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Supreme Court delivers blow to power of federal agencies, overturning 40-year-old precedent

WASHINGTON — The Supreme Court on Friday overturned a 40-year-old precedent that has been a target of the right because it is seen as bolstering the power of “deep state” bureaucrats.

In a ruling involving a challenge to a fisheries regulation, the court consigned to history a 1984 ruling called Chevron v. Natural Resources Defense Council. That decision had said judges should defer to federal agencies in interpreting the law when the language of a statute is ambiguous, thereby giving regulatory flexibility to bureaucrats.

It is the latest in a series of rulings in which the conservative justices have taken aim at the power of federal agencies, including one on Thursday involving in-house Securities and Exchange Commission adjudications. The ruling was 6-3, with the conservative justices in the majority and liberal justices dissenting.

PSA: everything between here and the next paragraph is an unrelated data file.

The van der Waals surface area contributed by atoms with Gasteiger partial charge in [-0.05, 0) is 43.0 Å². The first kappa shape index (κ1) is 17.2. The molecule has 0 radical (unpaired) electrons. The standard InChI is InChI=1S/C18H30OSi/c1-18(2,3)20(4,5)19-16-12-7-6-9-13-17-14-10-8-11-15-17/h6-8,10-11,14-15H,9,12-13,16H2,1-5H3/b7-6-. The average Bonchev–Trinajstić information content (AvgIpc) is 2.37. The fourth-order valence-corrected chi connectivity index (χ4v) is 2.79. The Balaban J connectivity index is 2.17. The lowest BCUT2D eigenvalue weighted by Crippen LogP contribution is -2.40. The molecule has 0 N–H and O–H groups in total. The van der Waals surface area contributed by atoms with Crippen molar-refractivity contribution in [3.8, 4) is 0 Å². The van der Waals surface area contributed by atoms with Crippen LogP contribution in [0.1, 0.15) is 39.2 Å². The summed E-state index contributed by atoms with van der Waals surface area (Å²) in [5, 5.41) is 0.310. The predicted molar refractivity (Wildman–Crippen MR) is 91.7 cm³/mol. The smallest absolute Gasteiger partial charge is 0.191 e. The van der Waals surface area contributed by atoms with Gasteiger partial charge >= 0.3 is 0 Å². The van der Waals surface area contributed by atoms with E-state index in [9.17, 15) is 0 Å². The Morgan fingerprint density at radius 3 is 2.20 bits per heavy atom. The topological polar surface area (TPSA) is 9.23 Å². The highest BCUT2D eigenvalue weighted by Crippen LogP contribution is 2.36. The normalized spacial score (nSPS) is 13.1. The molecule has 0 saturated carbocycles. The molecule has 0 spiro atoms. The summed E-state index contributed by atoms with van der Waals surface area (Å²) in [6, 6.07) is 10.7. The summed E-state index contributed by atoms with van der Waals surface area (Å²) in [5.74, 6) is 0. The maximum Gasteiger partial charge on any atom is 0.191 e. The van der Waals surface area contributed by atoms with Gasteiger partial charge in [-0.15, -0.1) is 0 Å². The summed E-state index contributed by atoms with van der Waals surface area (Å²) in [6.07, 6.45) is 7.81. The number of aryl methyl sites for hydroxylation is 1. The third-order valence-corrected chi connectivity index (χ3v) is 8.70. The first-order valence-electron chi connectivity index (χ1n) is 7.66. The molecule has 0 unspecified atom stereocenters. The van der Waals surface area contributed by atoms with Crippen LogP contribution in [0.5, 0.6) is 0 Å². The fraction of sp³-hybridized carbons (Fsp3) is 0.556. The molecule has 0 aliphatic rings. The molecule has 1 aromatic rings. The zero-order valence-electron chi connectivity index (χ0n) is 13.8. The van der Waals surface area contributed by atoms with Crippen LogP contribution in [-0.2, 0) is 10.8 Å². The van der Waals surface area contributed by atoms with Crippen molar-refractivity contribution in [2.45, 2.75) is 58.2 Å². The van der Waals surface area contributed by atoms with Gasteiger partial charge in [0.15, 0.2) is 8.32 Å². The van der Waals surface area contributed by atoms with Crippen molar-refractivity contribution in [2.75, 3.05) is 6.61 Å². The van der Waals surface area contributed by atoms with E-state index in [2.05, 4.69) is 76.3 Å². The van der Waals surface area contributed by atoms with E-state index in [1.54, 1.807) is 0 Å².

“Chevron is overruled,” Chief Justice John Roberts wrote in the majority opinion. “Courts must exercise their independent judgment in deciding whether an agency has acted within its statutory authority.”

He said that the ruling does not cast into doubt prior cases that relied on the precedent, but going forward lower courts “may not defer to an agency interpretation of the law simply because a statute is ambiguous.”

Liberal Justice Elena Kagan wrote in dissent that a “longstanding precedent at the crux of administrative governance thus falls victim to a bald assertion of judicial authority.”

The ruling would hobble agencies with specialized scientific knowledge that will now be second-guessed by federal judges, she said.

“It puts courts at the apex of the administrative process as to every conceivable subject — because there are always gaps and ambiguities in regulatory statutes, and often

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